WHY YOU SHOULD PAY ATTENTION: Austin creepgaze trio Troller push the darkwave lexicon into doom metal, noise and ultra-romantic Lana Del Rage. Their second album, Graphic, was released on vinyl and cassette on the local Holodeck imprint and recently caught a CD reissue courtesy of metal stalwarts Crucial Blast. A moody – and pop-leaning! – counterpart to the local community of Austin synth enthusiasts (Survive, Flatliner, Ssleeperhold), Troller is both ugly and beautiful, full of swooning melodies that blow lushly through dank electronic dungeons.

THEY SAY: “We’re always trying to find a balance between hard and soft in our sound, and when we found these source images for the record, we just sort of fell in love,” says Amber Goers about the arresting bondage images of the Graphic artwork. “These photos seemed to perfectly represent that balance, pleasure versus pain.”

“In general, we think that most people who are drawn to our album art will enjoy our music,” says Adam Jones. “No blowback, no regrets.”

The band’s video for “Not Here” goes one step further, exploring a BDSM underworld with a local drag queen, some dominatrixes and their naughty props – including some leather masks for the band’s wardrobe. “I’m not gonna lie, I felt completely at home in my latex gimp mask,” says Goers. “Comfort is a relative term, right?”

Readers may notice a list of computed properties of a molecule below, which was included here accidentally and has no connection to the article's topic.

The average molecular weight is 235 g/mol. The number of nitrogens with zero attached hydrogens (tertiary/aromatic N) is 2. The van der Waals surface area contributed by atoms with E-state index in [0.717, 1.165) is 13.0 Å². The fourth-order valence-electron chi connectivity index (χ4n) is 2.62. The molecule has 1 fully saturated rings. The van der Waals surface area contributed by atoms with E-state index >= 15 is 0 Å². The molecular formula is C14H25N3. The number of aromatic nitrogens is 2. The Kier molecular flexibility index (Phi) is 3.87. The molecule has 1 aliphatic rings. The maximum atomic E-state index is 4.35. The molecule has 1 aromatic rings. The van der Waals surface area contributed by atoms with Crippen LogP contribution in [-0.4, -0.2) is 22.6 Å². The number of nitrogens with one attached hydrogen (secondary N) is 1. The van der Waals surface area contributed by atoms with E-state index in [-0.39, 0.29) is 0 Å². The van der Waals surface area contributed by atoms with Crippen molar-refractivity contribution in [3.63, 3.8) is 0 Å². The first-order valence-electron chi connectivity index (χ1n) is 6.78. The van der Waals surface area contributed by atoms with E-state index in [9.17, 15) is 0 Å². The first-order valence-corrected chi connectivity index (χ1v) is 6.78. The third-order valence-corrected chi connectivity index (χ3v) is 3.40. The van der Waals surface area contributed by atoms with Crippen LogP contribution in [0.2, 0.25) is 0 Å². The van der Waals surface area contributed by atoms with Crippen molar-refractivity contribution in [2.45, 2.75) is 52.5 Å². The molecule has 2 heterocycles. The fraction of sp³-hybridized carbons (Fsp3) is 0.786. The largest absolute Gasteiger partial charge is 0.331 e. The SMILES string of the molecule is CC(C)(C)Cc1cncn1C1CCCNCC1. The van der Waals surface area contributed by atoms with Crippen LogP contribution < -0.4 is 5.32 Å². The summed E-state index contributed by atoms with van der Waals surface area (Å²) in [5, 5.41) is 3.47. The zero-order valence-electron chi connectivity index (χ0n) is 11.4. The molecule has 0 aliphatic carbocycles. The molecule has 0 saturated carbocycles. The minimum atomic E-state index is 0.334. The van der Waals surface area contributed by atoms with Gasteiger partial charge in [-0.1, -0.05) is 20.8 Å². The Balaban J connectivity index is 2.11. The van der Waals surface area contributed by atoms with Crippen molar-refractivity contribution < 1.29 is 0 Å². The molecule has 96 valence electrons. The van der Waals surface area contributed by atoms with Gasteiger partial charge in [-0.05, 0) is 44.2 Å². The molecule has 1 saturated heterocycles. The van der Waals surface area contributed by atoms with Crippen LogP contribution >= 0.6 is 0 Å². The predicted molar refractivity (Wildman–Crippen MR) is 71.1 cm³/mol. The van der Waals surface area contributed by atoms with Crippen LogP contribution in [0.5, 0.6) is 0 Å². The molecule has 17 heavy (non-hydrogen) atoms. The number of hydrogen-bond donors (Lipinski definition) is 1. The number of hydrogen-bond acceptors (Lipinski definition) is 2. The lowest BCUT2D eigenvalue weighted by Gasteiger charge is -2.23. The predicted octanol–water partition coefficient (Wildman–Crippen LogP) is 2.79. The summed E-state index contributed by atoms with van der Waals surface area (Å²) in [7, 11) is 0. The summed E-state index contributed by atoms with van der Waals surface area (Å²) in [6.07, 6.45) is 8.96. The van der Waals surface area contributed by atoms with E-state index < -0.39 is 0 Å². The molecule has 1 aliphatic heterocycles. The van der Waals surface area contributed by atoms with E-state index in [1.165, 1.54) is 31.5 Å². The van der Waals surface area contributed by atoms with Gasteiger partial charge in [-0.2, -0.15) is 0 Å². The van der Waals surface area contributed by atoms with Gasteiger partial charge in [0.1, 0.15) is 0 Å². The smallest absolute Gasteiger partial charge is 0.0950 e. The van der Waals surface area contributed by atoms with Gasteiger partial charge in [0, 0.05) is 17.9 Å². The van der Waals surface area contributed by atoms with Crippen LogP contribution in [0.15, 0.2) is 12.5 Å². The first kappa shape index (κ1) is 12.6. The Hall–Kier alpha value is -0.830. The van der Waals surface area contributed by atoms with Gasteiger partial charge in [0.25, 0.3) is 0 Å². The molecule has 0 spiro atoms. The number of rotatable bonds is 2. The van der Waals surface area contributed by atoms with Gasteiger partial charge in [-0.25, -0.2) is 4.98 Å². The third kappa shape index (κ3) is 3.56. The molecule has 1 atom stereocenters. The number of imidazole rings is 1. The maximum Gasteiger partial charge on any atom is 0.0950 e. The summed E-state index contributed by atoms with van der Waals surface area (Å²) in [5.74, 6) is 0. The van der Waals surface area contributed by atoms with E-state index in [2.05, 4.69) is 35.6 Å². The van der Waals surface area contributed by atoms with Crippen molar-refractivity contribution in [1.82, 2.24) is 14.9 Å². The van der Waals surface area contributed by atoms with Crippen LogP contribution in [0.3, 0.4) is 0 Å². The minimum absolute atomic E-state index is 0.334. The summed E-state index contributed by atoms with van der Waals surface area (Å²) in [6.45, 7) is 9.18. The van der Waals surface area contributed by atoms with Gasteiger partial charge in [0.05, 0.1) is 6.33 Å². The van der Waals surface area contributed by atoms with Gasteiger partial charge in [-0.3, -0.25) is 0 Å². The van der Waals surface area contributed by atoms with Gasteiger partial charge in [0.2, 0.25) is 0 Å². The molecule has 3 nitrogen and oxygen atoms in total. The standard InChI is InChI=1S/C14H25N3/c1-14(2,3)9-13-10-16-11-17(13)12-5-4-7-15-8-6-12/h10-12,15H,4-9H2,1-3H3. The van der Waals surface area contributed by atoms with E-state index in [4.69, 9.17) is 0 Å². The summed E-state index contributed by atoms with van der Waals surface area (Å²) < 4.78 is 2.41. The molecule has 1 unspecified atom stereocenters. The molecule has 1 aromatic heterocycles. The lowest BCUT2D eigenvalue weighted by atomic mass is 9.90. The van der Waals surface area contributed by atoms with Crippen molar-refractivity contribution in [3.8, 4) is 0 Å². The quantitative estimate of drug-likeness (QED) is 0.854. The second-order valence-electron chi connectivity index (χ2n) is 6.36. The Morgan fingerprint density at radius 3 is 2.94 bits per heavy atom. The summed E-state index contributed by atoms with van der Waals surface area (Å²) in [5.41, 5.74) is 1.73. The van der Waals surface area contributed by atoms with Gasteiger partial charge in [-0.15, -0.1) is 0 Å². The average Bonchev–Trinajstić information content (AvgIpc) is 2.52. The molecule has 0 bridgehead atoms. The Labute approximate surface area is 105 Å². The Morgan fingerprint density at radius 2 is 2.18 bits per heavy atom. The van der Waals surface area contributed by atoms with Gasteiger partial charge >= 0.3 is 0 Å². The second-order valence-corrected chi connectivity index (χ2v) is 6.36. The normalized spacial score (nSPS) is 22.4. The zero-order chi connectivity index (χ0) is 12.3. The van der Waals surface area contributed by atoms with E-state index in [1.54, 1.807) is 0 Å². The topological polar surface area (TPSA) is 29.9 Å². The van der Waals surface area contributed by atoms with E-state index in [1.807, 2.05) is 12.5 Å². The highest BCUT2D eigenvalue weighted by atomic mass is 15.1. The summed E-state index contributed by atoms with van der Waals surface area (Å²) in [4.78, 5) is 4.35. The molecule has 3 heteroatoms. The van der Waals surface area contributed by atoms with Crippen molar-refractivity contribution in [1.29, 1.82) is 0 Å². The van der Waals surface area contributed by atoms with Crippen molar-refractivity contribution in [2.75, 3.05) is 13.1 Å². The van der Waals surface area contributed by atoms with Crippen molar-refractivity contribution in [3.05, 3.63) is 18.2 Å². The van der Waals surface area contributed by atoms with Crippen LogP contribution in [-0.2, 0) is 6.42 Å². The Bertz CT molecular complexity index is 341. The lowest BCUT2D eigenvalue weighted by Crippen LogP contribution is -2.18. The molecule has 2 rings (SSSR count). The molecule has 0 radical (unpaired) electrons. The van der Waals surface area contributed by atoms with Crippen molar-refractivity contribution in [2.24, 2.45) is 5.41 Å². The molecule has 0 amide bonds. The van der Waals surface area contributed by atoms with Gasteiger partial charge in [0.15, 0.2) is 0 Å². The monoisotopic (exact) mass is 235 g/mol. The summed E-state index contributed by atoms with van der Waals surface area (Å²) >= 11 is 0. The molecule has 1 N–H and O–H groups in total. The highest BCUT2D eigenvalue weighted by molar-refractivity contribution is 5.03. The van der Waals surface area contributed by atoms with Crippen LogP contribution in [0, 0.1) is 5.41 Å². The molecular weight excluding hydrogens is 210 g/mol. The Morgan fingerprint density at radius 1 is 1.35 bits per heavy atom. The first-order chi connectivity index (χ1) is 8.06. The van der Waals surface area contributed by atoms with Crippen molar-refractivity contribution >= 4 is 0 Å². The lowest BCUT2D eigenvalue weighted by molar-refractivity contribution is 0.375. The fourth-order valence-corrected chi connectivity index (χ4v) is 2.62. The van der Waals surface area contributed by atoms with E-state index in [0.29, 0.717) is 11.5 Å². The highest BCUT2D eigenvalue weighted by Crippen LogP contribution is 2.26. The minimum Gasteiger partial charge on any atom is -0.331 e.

HEAR FOR YOURSELF: Album highlight “Storm Maker” is a slow-pulsing grind that’s part Julee Cruise croon and part darkwave howl. [C.R.W.]

Dustin Tebbutt

Dustin Tebutt

SOUNDS LIKE: A sonic stream of dusty light showing how visual albums with a lyrical skin can be

FOR FANS OF: Bon Iver, Father John Misty, the National

WHY YOU SHOULD PAY ATTENTION: Following two prodigious yet insular EPs and a seven-track mini album, the Armidale-born songwriter takes more chances with structure and external input on debut album First Light. The John Castle-produced “Still In My Heart” and his co-write with Gang of Youths’ David Le’aupepe (“Give Me Tonight”) have a particularly mellifluous feel to them; but the lion’s share was written, recorded and produced by Tebbutt in a room he created at the back of his parents’ place in Newcastle.

Four years ago, Tebbutt was thinking more deeply about university than a career in music – although he couldn’t tell you what he would have studied. Thankfully his traction on SoundCloud caught the attention of Gotye co-manager John Watson – who signed him to his Eleven Music – and then later Ricky Gervais, who said his track “Bones” was “great for writing scripts to”. Despite its abstract references to a past relationship with a girl in Melbourne, First Light isn’t a breakup album. Its contents serve as a nostalgic scrapbook of encounters where Tebbutt plays the confessor, the seducer and the moraliser. Only his chapters play out with such alarming accuracy that it leaves you effusive and actually praying for future discrepancies.

HE SAYS: “A lot of the time I was just trying to capture that feeling of first falling for someone and how involved that can be for your brain, how the world kind of just shifts a little bit,” he explains of the LP.

HEAR FOR YOURSELF: The delicate title-track was written and recorded in a defeated, hypna-gogic state after a long night crawling home to Sydney from Splendour in the Grass. [P.R.]

From issue #778, available now.